Forget the ‘v’ for versus, the idea of having Batman and Superman, two of the most iconic superheroes in all of pop culture, on the big screen together for the first time is enough to make even the tiniest of action movie fans giddy. As for me, you don’t have to know me, personally, to know who I side with. Simply skim through my favorite superhero movies and the love for the Dark Knight becomes pretty apparent. As for the overpowered Superman, my feelings toward him have always been the exact opposite. I respect the character, but I’ve always found him boring. That being said, I am on the side that thoroughly enjoyed Zack Snyder’s Man of Steel. While most found its story dry and its action over the top, I appreciated the story’s ability to make Superman relatively relatable and I enjoyed the Dragon Ball Z-esque action sequences. So, needless to say, I was incredibly excited to see Snyder step into the director’s chair again as DC Comics attempts to create a cinematic universe akin to their rivals over at Marvel.
If you aren’t as familiar with the various comics as I am, then you’re probably unaware that Batman and Superman have always had a rocky relationship usually stemming from their conflicting styles: Superman, the boy scout and Batman, the fear mongering aggressor. Batman v Superman: Dawn of Justice sews the seeds of that conflict early by placing Bruce Wayne (Ben Affleck) at ground zero of Metropolis during the climactic battle from Man of Steel as buildings are destroyed and countless people are killed in the crossfire. From there, the world splits between people like Lois Lane (Amy Adams) and Martha Kent (Diane Lane) who either love or worship Superman (Henry Cavill), and the people like Bruce Wayne or Metropolis billionaire Lex Luthor (Jesse Eisenberg) who fear his power or loathe him for his constant collateral damage.
For starters, put your worries of Ben Affleck’s Batman aside. He is good, albeit brutal, in his portrayal of a weary and war torn Bruce Wayne. Good enough to warrant another solo Batman outing. The action sequences featuring the caped crusader are some of the best in the movie, and I’m not just saying that because of my obvious bias. Jeremy Irons is also a fantastic addition as Wayne’s butler, Alfred. Even the Dawn of Justice elements are not as shoe horned as some might have anticipated. Gal Gadot provides a perfect appetizer for the Wonder Woman character that will be expanded upon in future films.
Now let’s address what doesn’t work. I gave Snyder a pass for his pacing issues in Man of Steel, but here they are even more glaring. From the opening sequence that reminds us of Batman’s origin it is clearly evident that we are watching a Zack Snyder movie thanks to operatic music and overkill on slow motion graphics. There are seven live-action Batman movies in existence (eight if your’re counting this), not to mention countless animated films, television shows, and video games. Do we really need a long opening montage to remind us of the hero’s origin? Things like this coupled with some dragging scenes regarding Lois Lane researching a stray bullet, could’ve been noticeably shortened or cut to make the film less than three hours and make it feel less sluggish. The movie attempts to break the dragging tone with Jesse Eisenberg’s quirky portrayal of Lex Luthor, which mostly misses with the exception of one or two really riveting moments.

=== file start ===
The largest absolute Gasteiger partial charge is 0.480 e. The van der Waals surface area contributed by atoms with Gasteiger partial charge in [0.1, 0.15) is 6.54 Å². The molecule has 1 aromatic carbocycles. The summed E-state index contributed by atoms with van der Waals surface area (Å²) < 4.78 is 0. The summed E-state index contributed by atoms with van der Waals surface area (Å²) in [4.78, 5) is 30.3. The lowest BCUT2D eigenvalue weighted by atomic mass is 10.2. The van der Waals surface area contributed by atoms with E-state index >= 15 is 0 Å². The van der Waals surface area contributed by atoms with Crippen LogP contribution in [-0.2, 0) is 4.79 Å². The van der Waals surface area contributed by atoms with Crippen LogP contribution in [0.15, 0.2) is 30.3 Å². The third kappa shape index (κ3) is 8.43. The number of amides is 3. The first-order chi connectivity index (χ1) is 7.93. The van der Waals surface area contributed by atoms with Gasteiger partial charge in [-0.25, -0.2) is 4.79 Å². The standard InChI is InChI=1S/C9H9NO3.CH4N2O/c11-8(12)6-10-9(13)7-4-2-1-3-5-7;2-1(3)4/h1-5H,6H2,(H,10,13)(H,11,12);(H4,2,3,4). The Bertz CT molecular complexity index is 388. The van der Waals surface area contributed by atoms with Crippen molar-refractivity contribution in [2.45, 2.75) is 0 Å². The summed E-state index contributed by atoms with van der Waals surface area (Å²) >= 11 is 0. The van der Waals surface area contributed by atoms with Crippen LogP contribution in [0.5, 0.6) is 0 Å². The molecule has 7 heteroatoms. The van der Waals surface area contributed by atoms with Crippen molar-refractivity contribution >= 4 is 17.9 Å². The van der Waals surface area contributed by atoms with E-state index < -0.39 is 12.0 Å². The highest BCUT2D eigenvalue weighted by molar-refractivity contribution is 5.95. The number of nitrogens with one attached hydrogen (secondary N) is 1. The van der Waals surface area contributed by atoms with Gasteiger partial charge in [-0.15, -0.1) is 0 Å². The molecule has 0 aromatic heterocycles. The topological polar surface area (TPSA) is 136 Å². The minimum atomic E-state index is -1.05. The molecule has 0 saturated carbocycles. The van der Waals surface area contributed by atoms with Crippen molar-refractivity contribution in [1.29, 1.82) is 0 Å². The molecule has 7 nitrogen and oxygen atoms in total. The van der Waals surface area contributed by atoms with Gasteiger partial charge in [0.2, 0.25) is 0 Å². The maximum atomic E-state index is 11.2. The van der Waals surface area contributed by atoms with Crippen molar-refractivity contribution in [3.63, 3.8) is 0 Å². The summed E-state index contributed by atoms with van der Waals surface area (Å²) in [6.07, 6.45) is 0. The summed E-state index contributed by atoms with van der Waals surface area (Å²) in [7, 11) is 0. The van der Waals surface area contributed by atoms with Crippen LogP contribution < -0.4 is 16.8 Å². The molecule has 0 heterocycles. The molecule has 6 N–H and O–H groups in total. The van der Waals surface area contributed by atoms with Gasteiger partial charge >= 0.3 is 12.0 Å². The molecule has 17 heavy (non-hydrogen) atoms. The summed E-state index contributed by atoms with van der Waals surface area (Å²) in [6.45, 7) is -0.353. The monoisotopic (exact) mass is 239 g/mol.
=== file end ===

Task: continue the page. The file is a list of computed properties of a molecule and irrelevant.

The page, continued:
But pacing isn’t the biggest problem with the movie. My biggest gripe is the one fans and casual movie goers will likely have as opposed to film critics, and that is the relative false advertising. Instead of calling the movie Batman v Superman: Dawn of Justice, it should be called “The Philosophy of Superman’s Existence… featuring Batman… with a few Justice League Cameos”. Instead of focusing on the conflicting nature of the two iconic heroes and highlighting their greatest strengths and flaws, the movie meanders through its first half while wallowing in its own philosophical ideals. Sure, several excellent points are raised thanks to some great quotes from Holly Hunter’s Senator Finch and some solid banter between Clark Kent and his boss, Perry White (Laurence Fishburne), but that’s not what the studio spent two years marketing to potential audiences.
We were told that it would be, as Lex Luthor puts it, “God vs. Man. Day vs. Night. Son of Krypton vs. Bat of Gotham”. Yet, when the fight finally does come around, it goes by too fast and its set up seems so forced that the film could almost exist without it altogether. And because of that, even though the last act is full of eye popping action, it seems so thrown together that it isn’t quite enough to justify the weight of the buildup.
It isn’t quite fair to compare this film, or any DC film, to what Marvel has built. DC is attempting a more serious tone to establish a unique feel and there is nothing wrong with that. But if you’re going to be gloomy, wake us up here and there with some action (ala Chris Nolan’s Dark Knight Trilogy). And if you’re going to have action, give it more purpose. Otherwise you end up with a film like Batman v Superman: Dawn of Justice, a movie so hell bent on being thought provokingly serious that it doesn’t stop to appreciate its iconic heroes and revel in the fact that we’re watching a fantasy. There are some great shoutouts to classic DC Comics and the hints at things to come should give purists hope for DC’s cinematic future. But a movie featuring arguably the most popular superheroes of all time deserves better than sub-par.
FINAL GRADE: C-